A table in front of a large window or door which lets in plenty of light, is perfectly adequate, or if practical to set up outdoors, that's ideal. Unfortunately, the major problem with natural light is that it's governed by the weather - bad weather equals bad light. We hail from a very beautiful part of South Wales close to The Gower, renowned for it's beautiful beaches, landscapes and luscious greenery, however, this is largely attributable to the plentiful supply of rainy days that we have! Oh well, goes to show you can't have it all!
Early mornings / dusk results in poor light, but also 'grey' rainy days, even at midday, can result in photographs with a 'grainy' appearance, and there is no amount of photo editing that can sharpen up the image enough to save it.
Both artificial light and natural light can cause significant 'glare' on some types of packaging (e.g. cellophane / plastic), which can then obscure the view of the product inside. It's difficult to get rid of this glare altogether, but can be minimised by using a dark background - black or grey.
Beautiful sunny days with a clear sky, can produce a 'bluish' hue on photographs with plain white backdrops. Also, when the clouds pass in front of the sun, an unexpected heavy shadow can be thrown across the product just as you take your shot, resulting in uneven, large darkened areas.
The solution - late morning / lunchtime on an overcast day, then use photo editing tools to brighten and / or reduce shadows on your finished photo. As there are great regional variations in the weather and therefore where and when you can have a photo shoot - plan ahead (see #3).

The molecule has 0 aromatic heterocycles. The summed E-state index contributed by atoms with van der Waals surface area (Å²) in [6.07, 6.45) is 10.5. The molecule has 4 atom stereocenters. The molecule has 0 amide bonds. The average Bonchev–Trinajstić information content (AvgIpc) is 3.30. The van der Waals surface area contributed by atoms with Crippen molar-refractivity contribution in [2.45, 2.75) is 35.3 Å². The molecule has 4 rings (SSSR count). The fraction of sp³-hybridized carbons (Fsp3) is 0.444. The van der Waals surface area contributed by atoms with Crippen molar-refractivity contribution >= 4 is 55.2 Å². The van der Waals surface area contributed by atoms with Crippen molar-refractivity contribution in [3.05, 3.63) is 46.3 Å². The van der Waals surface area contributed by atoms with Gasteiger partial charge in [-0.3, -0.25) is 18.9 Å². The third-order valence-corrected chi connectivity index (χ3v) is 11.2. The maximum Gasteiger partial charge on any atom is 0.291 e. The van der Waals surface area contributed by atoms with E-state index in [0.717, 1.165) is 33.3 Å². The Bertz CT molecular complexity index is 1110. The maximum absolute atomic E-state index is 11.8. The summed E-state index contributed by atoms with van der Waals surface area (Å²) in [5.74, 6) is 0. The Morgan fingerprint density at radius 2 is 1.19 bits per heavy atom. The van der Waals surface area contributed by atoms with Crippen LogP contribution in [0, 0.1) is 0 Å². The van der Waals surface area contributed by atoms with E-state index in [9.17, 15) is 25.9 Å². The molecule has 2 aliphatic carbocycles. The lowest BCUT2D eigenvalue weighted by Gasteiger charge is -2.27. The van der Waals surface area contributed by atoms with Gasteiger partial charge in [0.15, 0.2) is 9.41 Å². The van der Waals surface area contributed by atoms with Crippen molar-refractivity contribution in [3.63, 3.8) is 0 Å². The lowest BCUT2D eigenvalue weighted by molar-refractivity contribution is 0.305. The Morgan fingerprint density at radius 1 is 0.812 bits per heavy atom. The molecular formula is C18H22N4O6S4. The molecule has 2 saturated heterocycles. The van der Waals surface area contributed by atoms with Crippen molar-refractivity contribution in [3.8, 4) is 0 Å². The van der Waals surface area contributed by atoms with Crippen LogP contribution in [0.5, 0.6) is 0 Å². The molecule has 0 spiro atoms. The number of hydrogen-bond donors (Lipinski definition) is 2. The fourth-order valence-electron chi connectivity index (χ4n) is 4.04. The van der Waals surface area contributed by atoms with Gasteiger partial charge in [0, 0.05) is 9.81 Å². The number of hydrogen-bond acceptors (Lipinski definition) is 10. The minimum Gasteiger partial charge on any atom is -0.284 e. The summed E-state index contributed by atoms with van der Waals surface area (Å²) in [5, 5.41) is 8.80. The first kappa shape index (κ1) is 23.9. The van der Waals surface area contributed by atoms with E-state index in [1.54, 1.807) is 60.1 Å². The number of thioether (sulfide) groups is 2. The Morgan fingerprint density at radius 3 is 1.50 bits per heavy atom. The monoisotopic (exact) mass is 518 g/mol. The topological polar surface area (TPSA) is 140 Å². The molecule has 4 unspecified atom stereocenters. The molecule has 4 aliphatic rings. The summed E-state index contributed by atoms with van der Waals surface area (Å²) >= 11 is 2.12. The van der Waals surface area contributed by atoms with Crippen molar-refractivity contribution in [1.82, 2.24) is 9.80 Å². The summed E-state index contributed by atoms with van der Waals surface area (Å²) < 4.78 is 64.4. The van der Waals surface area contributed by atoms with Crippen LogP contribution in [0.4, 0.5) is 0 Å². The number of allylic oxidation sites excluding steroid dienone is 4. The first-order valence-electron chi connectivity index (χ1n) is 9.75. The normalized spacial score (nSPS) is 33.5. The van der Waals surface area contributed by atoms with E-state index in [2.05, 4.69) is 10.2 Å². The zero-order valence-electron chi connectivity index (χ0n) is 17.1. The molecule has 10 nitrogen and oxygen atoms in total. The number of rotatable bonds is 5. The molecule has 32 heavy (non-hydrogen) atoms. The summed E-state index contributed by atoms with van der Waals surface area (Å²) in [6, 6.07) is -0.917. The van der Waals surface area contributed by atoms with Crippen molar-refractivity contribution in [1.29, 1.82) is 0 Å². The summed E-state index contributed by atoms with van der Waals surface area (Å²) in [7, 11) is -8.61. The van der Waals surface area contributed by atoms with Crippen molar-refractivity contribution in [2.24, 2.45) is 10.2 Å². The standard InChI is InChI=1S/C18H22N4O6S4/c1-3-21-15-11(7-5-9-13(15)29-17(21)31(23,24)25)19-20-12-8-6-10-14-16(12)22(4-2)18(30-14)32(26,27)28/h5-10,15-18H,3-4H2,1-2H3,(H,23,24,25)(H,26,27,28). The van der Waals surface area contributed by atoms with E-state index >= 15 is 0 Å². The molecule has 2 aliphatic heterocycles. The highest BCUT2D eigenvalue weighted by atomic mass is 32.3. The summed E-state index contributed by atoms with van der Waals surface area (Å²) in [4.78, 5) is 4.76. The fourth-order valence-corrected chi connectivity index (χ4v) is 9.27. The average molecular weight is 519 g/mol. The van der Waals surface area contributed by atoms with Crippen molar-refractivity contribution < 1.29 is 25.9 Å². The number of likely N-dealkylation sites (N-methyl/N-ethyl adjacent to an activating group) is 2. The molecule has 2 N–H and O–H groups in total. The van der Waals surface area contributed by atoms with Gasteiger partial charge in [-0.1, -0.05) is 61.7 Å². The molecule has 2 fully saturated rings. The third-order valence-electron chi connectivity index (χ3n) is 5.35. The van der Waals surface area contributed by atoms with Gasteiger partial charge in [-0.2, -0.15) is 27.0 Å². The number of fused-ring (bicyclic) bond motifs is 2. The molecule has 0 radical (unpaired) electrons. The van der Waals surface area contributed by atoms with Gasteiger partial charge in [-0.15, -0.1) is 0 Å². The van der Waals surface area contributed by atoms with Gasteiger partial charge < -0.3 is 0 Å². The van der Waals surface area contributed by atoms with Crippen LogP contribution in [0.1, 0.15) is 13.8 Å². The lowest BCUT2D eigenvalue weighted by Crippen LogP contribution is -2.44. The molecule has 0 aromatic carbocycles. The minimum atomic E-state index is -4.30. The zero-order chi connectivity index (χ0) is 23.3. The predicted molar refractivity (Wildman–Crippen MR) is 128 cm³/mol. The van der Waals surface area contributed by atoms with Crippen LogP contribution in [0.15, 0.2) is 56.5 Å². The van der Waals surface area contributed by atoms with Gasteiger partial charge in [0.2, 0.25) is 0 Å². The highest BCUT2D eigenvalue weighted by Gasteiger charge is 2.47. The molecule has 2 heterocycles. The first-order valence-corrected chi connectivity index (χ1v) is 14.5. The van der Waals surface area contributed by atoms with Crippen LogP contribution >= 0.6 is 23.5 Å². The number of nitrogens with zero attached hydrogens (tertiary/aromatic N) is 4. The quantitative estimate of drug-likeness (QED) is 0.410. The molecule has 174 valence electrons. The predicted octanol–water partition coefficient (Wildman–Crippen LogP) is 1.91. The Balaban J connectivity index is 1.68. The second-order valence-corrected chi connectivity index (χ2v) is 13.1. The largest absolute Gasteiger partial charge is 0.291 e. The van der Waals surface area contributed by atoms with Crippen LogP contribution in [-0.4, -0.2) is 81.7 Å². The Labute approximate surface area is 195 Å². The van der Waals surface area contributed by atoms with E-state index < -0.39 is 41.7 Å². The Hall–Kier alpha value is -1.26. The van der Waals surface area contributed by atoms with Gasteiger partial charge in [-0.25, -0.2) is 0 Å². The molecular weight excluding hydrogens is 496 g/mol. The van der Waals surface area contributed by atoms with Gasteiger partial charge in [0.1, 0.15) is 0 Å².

I am happy to offer my story as an example of a cautionary tale. Due to my inexperience, early photographs were often carried out under the guise of 'I'll just squeeze in a few photographs while I'm waiting for this to finish', or 'the lighting is good', or 'I have a spare hour' etc. There are 2 ways of looking at this depending on whether you're a 'glass half full' or 'glass half empty' kind of person. Did I waste hours of time taking photographs that didn't quite make the grade, or deciding upon reflection that a different prop / background would be more suitable (and therefore re-photographing the lot)? Or, did I spend time honing my skills to the extent that I'm now able to write this guide from genuine first hand experience (rather than a quick google trawl and bit of plagiarism)? Probably somewhere in between, depending on the day I'm having :)!!!